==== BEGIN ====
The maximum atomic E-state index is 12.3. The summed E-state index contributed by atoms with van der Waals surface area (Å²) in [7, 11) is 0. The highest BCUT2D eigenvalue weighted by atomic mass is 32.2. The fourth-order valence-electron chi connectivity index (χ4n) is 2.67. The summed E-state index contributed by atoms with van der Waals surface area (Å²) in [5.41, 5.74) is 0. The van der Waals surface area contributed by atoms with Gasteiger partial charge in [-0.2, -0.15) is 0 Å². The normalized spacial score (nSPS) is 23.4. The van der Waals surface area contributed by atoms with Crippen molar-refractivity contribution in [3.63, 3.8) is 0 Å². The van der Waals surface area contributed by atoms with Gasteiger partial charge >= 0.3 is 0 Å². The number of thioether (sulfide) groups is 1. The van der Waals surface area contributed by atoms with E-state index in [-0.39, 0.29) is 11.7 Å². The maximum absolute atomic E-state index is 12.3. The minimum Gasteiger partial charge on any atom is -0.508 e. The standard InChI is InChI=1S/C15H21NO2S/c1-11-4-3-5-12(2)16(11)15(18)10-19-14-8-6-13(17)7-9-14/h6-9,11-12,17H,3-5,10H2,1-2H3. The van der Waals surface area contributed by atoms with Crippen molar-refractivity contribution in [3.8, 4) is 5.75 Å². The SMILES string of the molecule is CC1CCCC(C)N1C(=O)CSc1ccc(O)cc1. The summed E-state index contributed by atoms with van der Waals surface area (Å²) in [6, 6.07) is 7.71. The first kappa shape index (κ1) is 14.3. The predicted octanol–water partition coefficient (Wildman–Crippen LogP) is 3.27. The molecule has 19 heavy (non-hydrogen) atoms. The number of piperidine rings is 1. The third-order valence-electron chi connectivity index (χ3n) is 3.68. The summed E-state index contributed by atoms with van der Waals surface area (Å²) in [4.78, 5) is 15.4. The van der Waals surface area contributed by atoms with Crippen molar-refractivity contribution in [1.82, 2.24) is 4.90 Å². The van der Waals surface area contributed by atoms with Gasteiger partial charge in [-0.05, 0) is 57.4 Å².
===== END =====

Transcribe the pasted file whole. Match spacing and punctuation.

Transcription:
The maximum atomic E-state index is 12.3. The summed E-state index contributed by atoms with van der Waals surface area (Å²) in [7, 11) is 0. The highest BCUT2D eigenvalue weighted by atomic mass is 32.2. The fourth-order valence-electron chi connectivity index (χ4n) is 2.67. The summed E-state index contributed by atoms with van der Waals surface area (Å²) in [5.41, 5.74) is 0. The van der Waals surface area contributed by atoms with Gasteiger partial charge in [-0.2, -0.15) is 0 Å². The normalized spacial score (nSPS) is 23.4. The van der Waals surface area contributed by atoms with Crippen molar-refractivity contribution in [3.63, 3.8) is 0 Å². The van der Waals surface area contributed by atoms with Gasteiger partial charge >= 0.3 is 0 Å². The number of thioether (sulfide) groups is 1. The van der Waals surface area contributed by atoms with E-state index in [-0.39, 0.29) is 11.7 Å². The maximum absolute atomic E-state index is 12.3. The minimum Gasteiger partial charge on any atom is -0.508 e. The standard InChI is InChI=1S/C15H21NO2S/c1-11-4-3-5-12(2)16(11)15(18)10-19-14-8-6-13(17)7-9-14/h6-9,11-12,17H,3-5,10H2,1-2H3. The van der Waals surface area contributed by atoms with Crippen molar-refractivity contribution in [3.8, 4) is 5.75 Å². The SMILES string of the molecule is CC1CCCC(C)N1C(=O)CSc1ccc(O)cc1. The summed E-state index contributed by atoms with van der Waals surface area (Å²) in [6, 6.07) is 7.71. The first kappa shape index (κ1) is 14.3. The predicted octanol–water partition coefficient (Wildman–Crippen LogP) is 3.27. The molecule has 19 heavy (non-hydrogen) atoms. The number of piperidine rings is 1. The third-order valence-electron chi connectivity index (χ3n) is 3.68. The summed E-state index contributed by atoms with van der Waals surface area (Å²) in [4.78, 5) is 15.4. The van der Waals surface area contributed by atoms with Crippen molar-refractivity contribution in [1.82, 2.24) is 4.90 Å². The van der Waals surface area contributed by atoms with Gasteiger partial charge in [-0.05, 0) is 57.4 Å².